The build-up needs to be seen from the point of view that the BJP and RSS see Kashmir as an ideological battle, not just a geo-strategic issue. The immediate trigger for the build-up of security forces and the evacuation of Yatris, tourists and non-Kashmiri students might have been the intelligence input of a possible terror attack on the Amarnath Yatra. But it is part of the BJP’s broader plan of generating a national frenzy and pushing its ideological plan on Kashmir.

The BJP’s tricolour campaign – that Raina is referring to – also represents an incomplete mission for Modi. In 1992, Modi was organising the then BJP president Murli Manohar Joshi’s Yatra to unfurl the tricolour in Srinagar’s Lal Chowk. Militants had threatened to attack Joshi’s attempts.

According to reports, a few rockets were fired towards the venue but none of them reached there. However, after Joshi had unfurled the flag, the rod reportedly broke and the flag came down, hurting Joshi.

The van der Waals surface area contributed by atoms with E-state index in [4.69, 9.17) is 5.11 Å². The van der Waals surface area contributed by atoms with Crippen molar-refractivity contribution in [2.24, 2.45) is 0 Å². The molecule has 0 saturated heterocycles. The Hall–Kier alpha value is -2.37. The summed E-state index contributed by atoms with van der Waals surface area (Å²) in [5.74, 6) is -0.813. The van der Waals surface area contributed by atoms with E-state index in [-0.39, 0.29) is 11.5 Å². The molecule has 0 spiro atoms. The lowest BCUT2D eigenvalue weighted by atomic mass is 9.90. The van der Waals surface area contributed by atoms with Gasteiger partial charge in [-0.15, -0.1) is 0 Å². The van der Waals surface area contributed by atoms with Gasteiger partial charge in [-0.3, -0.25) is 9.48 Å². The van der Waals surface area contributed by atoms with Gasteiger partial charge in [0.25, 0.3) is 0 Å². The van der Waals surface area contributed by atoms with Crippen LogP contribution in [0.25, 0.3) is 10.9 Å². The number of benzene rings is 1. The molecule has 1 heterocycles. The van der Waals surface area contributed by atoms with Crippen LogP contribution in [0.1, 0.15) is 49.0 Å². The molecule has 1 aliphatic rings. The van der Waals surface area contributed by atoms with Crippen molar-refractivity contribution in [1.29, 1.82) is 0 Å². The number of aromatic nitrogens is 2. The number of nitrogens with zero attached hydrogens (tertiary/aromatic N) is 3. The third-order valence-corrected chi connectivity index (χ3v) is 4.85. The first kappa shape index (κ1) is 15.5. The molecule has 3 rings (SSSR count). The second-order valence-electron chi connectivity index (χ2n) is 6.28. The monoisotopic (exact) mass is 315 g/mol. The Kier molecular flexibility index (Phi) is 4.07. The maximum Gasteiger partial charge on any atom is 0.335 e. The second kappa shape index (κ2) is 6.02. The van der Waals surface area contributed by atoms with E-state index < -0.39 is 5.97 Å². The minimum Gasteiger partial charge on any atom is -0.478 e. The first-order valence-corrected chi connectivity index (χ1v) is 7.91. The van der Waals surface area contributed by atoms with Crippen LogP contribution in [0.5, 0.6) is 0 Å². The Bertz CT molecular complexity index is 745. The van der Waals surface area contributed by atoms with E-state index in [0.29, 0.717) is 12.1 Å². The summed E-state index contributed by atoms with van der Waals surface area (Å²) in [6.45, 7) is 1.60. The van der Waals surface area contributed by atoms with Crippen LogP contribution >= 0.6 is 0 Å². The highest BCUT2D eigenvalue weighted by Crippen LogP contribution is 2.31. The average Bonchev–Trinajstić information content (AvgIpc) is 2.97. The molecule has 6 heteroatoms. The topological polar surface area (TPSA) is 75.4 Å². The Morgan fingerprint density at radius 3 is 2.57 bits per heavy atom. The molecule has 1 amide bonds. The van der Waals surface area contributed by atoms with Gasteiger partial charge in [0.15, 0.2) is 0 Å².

But Joshi’s march was itself a part of an even older ideological obsession of the BJP and RSS. In 1952, Syama Prasad Mookerjee, founder of BJP’s precursor Bharatiya Jana Sangh began a campaign against the special status given to Kashmir in the Indian Constitution. On 11 May 1953, he was arrested on his arrival in Kashmir and placed under detention. He died of a heart-attack on 23 June 1953. Many Sangh old-timers still blame the then Prime Minister Jawaharlal Nehru as well as Sheikh Abdullah, who was in power in Kashmir.

Mookerjee’s death and the 1992 Tiranga Yatra are both key milestones for the BJP and have deeply shaped PM Modi’s view of the Valley. While the present crisis may or may not lead to any concrete change, they are part of BJP’s larger political project in Kashmir.

Courtesy: The Quint